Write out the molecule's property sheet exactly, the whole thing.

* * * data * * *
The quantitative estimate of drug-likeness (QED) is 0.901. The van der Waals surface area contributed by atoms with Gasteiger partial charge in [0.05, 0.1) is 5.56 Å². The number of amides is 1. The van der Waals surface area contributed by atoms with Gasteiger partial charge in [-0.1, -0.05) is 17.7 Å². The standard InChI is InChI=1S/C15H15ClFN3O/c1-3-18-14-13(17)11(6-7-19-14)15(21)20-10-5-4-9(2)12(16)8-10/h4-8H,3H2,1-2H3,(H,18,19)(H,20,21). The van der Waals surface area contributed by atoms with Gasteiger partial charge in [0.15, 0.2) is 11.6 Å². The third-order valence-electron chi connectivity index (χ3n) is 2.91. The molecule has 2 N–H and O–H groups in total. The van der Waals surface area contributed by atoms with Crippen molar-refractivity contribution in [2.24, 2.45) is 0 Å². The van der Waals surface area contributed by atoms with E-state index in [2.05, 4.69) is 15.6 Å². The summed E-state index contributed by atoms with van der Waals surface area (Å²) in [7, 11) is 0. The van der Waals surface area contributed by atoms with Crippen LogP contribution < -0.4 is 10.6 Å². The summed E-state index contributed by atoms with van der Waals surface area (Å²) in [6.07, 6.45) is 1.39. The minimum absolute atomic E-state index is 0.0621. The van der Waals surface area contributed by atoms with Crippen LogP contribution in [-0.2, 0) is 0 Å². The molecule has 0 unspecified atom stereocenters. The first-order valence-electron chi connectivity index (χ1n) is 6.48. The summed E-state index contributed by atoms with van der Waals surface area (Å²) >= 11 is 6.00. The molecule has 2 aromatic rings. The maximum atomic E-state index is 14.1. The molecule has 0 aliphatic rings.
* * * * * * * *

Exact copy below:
The quantitative estimate of drug-likeness (QED) is 0.901. The van der Waals surface area contributed by atoms with Gasteiger partial charge in [0.05, 0.1) is 5.56 Å². The number of amides is 1. The van der Waals surface area contributed by atoms with Gasteiger partial charge in [-0.1, -0.05) is 17.7 Å². The standard InChI is InChI=1S/C15H15ClFN3O/c1-3-18-14-13(17)11(6-7-19-14)15(21)20-10-5-4-9(2)12(16)8-10/h4-8H,3H2,1-2H3,(H,18,19)(H,20,21). The van der Waals surface area contributed by atoms with Gasteiger partial charge in [0.15, 0.2) is 11.6 Å². The third-order valence-electron chi connectivity index (χ3n) is 2.91. The molecule has 2 N–H and O–H groups in total. The van der Waals surface area contributed by atoms with Crippen molar-refractivity contribution in [2.24, 2.45) is 0 Å². The van der Waals surface area contributed by atoms with E-state index in [2.05, 4.69) is 15.6 Å². The summed E-state index contributed by atoms with van der Waals surface area (Å²) in [7, 11) is 0. The van der Waals surface area contributed by atoms with Crippen LogP contribution < -0.4 is 10.6 Å². The summed E-state index contributed by atoms with van der Waals surface area (Å²) in [6.07, 6.45) is 1.39. The minimum absolute atomic E-state index is 0.0621. The van der Waals surface area contributed by atoms with Crippen LogP contribution in [-0.2, 0) is 0 Å². The molecule has 0 unspecified atom stereocenters. The first-order valence-electron chi connectivity index (χ1n) is 6.48. The summed E-state index contributed by atoms with van der Waals surface area (Å²) >= 11 is 6.00. The molecule has 2 aromatic rings. The maximum atomic E-state index is 14.1. The molecule has 0 aliphatic rings.